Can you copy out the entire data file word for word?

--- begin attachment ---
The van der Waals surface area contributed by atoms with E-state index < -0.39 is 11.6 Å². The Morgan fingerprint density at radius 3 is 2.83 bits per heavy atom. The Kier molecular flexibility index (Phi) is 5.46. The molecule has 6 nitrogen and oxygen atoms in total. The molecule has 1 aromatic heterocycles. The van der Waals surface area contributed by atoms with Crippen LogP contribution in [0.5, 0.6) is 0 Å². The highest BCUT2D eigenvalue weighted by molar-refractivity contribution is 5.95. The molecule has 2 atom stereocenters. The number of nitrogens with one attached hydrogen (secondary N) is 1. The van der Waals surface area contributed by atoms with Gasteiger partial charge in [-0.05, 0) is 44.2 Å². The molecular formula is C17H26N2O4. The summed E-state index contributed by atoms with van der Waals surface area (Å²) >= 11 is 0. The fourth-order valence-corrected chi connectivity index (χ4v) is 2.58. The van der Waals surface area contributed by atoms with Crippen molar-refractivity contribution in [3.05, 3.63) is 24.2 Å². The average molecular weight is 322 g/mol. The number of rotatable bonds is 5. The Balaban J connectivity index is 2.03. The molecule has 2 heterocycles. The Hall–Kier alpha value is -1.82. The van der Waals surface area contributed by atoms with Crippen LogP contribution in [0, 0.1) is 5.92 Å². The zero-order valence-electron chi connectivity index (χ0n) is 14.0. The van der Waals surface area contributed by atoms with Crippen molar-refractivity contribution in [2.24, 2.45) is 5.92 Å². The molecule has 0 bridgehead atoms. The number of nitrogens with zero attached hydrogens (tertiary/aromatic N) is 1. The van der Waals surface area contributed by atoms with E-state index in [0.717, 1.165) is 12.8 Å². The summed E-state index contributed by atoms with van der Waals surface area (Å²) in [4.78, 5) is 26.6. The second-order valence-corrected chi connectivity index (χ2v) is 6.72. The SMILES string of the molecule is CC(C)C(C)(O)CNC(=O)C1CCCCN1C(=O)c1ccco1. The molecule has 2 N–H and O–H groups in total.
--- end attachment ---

The van der Waals surface area contributed by atoms with E-state index < -0.39 is 11.6 Å². The Morgan fingerprint density at radius 3 is 2.83 bits per heavy atom. The Kier molecular flexibility index (Phi) is 5.46. The molecule has 6 nitrogen and oxygen atoms in total. The molecule has 1 aromatic heterocycles. The van der Waals surface area contributed by atoms with Crippen LogP contribution in [0.5, 0.6) is 0 Å². The highest BCUT2D eigenvalue weighted by molar-refractivity contribution is 5.95. The molecule has 2 atom stereocenters. The number of nitrogens with one attached hydrogen (secondary N) is 1. The van der Waals surface area contributed by atoms with Gasteiger partial charge in [-0.05, 0) is 44.2 Å². The molecular formula is C17H26N2O4. The summed E-state index contributed by atoms with van der Waals surface area (Å²) >= 11 is 0. The fourth-order valence-corrected chi connectivity index (χ4v) is 2.58. The van der Waals surface area contributed by atoms with Crippen molar-refractivity contribution in [3.05, 3.63) is 24.2 Å². The average molecular weight is 322 g/mol. The number of rotatable bonds is 5. The Balaban J connectivity index is 2.03. The molecule has 2 heterocycles. The Hall–Kier alpha value is -1.82. The van der Waals surface area contributed by atoms with Crippen LogP contribution in [0, 0.1) is 5.92 Å². The zero-order valence-electron chi connectivity index (χ0n) is 14.0. The van der Waals surface area contributed by atoms with Crippen molar-refractivity contribution in [2.24, 2.45) is 5.92 Å². The molecule has 0 bridgehead atoms. The number of nitrogens with zero attached hydrogens (tertiary/aromatic N) is 1. The van der Waals surface area contributed by atoms with E-state index in [0.717, 1.165) is 12.8 Å². The summed E-state index contributed by atoms with van der Waals surface area (Å²) in [4.78, 5) is 26.6. The second-order valence-corrected chi connectivity index (χ2v) is 6.72. The SMILES string of the molecule is CC(C)C(C)(O)CNC(=O)C1CCCCN1C(=O)c1ccco1. The molecule has 2 N–H and O–H groups in total.